Sunday, January 24, 2016

WEEK ONE WRAP UP

by The Spin Team

We have now entered Week Two of the Australian Open. Unlike the calm of Middle Sunday and the beginning of Manic Monday, the time differences have allowed us to move seamlessly from Week One into Week Two.  However, before we preview what to expect from the quarterfinals on (we are still waiting on the bottom half to finish their round of 16) but in the meantime MasterAce has some thoughts on Week One.

The media has made the falling of seeds a story line on the women's side.  As is the norm, the media never takes a moment to look at the quality of the win, only that someone who because of rankings is seeded at a Slam, while someone with all the talent in the world or due to injury has to play qualifying.  

Week One Thoughts

Day One: Sloane Stephens (a hot pick to either win this event or go deep) lost on the first day of play to Qiang Wang in straight sets. Old Sloane showed up by losing a 3-1 first set lead and going down a double break in the second set.  The slumped shoulders, lack of footwork and general poor attitude that has marked most of Sloane's losses reared their head.  

Another player who was expected to at least make the round of 16, Caroline Wozniacki, was also ousted on day one. She went out in three sets to Russian, Yulia Putintseva.  All in all Wozniacki has not had a good start to the 2016 season.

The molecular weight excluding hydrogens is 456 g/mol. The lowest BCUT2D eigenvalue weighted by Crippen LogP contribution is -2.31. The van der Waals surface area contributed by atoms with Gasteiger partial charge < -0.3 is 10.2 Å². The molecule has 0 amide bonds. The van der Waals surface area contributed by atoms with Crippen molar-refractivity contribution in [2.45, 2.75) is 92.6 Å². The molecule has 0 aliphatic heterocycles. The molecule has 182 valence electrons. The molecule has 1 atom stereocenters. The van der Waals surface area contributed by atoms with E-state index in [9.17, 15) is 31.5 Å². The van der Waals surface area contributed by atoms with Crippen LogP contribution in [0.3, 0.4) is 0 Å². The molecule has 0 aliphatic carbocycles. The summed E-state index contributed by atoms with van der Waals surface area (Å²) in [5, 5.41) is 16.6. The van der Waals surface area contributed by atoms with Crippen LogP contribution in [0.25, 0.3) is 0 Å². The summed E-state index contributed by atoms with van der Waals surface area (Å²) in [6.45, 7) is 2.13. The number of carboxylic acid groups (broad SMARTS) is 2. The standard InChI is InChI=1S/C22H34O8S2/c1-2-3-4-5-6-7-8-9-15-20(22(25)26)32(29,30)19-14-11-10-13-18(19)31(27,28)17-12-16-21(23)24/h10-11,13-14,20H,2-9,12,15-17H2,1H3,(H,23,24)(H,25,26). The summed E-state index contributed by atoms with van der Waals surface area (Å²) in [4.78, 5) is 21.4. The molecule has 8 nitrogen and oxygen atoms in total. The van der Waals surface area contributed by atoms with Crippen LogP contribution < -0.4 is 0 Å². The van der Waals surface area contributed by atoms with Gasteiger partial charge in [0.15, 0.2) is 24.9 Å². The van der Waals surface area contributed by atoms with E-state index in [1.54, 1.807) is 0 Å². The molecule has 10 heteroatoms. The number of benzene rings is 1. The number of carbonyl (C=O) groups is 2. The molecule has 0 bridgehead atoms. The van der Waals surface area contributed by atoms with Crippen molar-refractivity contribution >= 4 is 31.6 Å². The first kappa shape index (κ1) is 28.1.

Day Two: The upset bug which reared its head on day one, turned up on day two.  First to go was No. 2 seed, Simona Halep who went down to Shuai Zhang, a qualifier, (who is still in the tournament). 

Day Three: When you thought the upsets would stop, Daria Gavrilova defeated Petra Kvitova, who never does well at this Slam. Svetlana Kuznetsova, who won Sydney, got defeated in straight sets by Kateryna Bondarenko, who has played very well since coming back to the Tour after having a child. Kristyna Pliskova set a WTA record with 31 aces and two match points but ended up losing in three sets to Monica Puig. The marquee matchup between Agnieszka Radwanska, who won Shenzhen and Eugenie Bouchard, who has started off solidly, ended up with Radwanska on a one way trip to the 3rd round after stopping Bouchard who led 4-2 in the first set.